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In This Issue of JAMA Facial Plastic Surgery
Jan/Feb 2015


JAMA Facial Plast Surg. 2015;17(1):3. doi:10.1001/jamafacial.2014.934

Yoo and colleagues performed a retrospective medical record review of 363 consecutive adult patients who underwent preoperative nasal swab testing and rhinoplasty or septorhinoplasty in a single private practice. Directed nasal swab cultures were taken by the surgeon from the nasal vestibule 4 to 14 days prior to surgery using a culture swab. Of 363 patients, 284 (78.2%) showed normal nasal flora on preoperative cultures. Thirty-nine patients (10.7%) had Staphylococcus aureus, and only 1 (0.28%) had methicillin-resistant S aureus (MRSA). There were 27 patients (7.4%) whose cultures grew out of one of the fecal coliform species. Age, sex, smoking, the use of oral contraceptives, or the presence of seasonal allergies did not significantly change the nasal flora or the postoperative infection rate. The overall infection rate was 3.0%, with 4.0% seen in primary septorhinoplasties and 2.1% seen in revision cases. Coliforms accounted for 5 cases (45.5%) of postoperative infections, while S aureus was responsible for 4 cases (36.4%), including 1 case of MRSA. The results of this study suggest that risk factors alone may not reliably predict the subset of patients for whom antibiotic prophylaxis is indicated.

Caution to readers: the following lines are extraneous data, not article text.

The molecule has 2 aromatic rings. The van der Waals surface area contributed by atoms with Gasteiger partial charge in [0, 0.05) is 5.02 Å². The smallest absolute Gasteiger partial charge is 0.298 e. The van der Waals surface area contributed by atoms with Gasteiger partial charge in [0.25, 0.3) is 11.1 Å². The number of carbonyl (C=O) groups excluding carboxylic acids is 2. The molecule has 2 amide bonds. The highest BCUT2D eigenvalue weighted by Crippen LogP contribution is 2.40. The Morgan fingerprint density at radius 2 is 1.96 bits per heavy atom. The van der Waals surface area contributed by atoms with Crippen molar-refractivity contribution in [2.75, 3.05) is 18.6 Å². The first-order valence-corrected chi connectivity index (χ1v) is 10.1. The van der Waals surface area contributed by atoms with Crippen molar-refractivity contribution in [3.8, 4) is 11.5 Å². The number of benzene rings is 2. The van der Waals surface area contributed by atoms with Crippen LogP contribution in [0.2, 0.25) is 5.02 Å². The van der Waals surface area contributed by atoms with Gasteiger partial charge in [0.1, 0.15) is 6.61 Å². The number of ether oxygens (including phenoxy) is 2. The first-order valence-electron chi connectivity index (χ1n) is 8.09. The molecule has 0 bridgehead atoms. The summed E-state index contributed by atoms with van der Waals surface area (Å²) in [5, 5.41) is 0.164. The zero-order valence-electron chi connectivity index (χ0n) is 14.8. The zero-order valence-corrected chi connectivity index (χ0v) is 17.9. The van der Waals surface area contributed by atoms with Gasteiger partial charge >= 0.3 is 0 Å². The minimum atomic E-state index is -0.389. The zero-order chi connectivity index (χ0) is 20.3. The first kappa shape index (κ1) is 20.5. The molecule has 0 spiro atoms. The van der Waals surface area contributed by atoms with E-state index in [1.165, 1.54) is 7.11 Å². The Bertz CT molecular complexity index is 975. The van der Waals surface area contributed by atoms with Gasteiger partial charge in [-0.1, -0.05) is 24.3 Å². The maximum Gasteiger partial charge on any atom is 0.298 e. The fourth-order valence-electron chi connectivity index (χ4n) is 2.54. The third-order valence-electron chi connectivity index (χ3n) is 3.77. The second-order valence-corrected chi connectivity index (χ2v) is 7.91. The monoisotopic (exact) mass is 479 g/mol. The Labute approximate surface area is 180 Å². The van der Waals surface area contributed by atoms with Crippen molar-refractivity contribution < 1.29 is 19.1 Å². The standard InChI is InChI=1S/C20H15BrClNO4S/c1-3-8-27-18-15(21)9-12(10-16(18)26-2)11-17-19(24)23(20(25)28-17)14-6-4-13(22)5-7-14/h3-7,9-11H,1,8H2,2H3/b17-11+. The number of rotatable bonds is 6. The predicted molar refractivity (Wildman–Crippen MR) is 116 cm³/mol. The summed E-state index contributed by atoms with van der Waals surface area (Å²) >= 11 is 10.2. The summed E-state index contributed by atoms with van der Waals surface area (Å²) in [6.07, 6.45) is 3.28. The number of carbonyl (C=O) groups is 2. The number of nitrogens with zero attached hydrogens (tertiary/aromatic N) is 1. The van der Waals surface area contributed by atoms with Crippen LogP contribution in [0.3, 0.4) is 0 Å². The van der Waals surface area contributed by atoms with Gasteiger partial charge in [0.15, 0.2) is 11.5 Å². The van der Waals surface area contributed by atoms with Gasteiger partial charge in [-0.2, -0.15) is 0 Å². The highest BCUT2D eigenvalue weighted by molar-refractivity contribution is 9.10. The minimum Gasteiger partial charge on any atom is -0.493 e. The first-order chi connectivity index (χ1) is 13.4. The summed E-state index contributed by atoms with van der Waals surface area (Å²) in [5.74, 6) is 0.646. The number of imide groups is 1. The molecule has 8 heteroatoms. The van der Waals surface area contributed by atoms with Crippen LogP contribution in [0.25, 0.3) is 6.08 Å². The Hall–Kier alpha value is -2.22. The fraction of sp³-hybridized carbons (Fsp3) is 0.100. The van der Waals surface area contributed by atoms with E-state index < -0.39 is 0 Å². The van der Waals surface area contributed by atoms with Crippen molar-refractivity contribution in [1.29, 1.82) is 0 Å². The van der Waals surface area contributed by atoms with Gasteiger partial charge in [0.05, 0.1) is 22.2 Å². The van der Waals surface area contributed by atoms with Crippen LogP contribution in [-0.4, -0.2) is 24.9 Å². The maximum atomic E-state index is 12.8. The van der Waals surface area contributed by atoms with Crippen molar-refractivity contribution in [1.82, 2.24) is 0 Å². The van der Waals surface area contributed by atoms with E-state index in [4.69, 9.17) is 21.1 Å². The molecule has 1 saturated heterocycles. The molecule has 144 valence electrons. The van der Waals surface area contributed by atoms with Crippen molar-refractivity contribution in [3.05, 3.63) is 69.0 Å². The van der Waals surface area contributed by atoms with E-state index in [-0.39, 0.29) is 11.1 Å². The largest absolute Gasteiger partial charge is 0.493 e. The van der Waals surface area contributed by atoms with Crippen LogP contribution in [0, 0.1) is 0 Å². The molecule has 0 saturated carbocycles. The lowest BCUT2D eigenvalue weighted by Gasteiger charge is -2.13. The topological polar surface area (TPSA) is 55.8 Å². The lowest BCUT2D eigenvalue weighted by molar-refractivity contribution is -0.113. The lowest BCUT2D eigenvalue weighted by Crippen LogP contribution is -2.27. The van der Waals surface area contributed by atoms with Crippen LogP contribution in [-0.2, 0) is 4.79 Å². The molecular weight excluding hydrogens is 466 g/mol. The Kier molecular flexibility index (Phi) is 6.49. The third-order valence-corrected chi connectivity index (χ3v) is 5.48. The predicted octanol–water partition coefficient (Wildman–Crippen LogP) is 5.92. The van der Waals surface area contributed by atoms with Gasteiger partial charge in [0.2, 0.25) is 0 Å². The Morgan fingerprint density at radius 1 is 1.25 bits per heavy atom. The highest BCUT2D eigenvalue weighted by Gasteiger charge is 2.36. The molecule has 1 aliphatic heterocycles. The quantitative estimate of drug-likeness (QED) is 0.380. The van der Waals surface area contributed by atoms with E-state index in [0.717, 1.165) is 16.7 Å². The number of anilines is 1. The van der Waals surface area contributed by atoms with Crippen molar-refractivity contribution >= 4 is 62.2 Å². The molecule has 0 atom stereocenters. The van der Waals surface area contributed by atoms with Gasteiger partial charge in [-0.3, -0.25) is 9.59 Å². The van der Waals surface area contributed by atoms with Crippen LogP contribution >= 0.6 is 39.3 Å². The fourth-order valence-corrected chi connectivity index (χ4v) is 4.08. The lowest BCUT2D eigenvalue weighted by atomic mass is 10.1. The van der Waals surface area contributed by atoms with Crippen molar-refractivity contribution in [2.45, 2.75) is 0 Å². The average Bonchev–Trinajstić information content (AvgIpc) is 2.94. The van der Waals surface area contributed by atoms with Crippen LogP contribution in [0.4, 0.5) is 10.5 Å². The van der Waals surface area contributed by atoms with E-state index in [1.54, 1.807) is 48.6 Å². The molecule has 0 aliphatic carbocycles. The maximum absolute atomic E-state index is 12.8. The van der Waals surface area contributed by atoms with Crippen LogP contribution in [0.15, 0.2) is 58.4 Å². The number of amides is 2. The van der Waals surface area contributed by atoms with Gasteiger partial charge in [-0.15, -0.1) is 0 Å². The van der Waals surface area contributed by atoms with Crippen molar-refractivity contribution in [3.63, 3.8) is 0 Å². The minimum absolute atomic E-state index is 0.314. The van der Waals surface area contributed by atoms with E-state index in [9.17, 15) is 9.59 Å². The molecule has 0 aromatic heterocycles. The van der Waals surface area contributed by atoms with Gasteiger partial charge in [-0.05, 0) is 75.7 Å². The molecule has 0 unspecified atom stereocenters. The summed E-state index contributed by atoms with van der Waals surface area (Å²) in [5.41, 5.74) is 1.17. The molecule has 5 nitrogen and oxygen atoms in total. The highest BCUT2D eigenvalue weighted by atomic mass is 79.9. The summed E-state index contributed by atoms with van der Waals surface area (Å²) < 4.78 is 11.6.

Barrett and colleagues conducted a review of the University of Virginia clinical data repository of 100 patients with recent mandible fractures to estimate the cost associated with running an operating suite for mandibular fracture repair. They developed a decision tree model that accounted for cost of imaging modalities, adequacy of reduction, complication rate, cost of initial operating room time, and, if applicable, operative charges for revision surgery in the event of a complication. Analysis showed that the utility of postreduction imaging from the standpoint of cost analysis depends on the complication rate of the facial traumatologist and institutional charge data. Based on this model, the facial traumatologist should obtain postreduction Panorex imaging for patients with mandible fractures until complication rates drop below 17.7%.

Chen and colleagues performed a prospective study assessing changes in midfacial volume in 15 women aged between 40 and 60 years using a 3-dimensional imaging system at 12, 24, 36, and 48 weeks after 3 treatments with poly-L-lactic acid. Using this objective measuring tool, they demonstrated that the volumizing effect of poly-L-lactic acid becomes apparent as early as 12 weeks following the last injection and is maintained at the 48-week follow-up (>1 year after initial treatment). In addition, they found that the maximal volume gain from poly-L-lactic acid is noted within 12 to 24 weeks following the last treatment in most participants.

Wee and colleagues performed a systematic review and a meta-analysis of the available literature to evaluate complications regarding autologous rib cartilage in rhinoplasty. Ten studies involving a total of 491 patients were identified. The mean follow up across all studies was 33.3 months. The overall long-term complications and donor-site morbidity rates associated with autologous rib cartilage use in rhinoplasty were low. Cartilage warping and hypertrophic chest scarring showed relatively higher rates.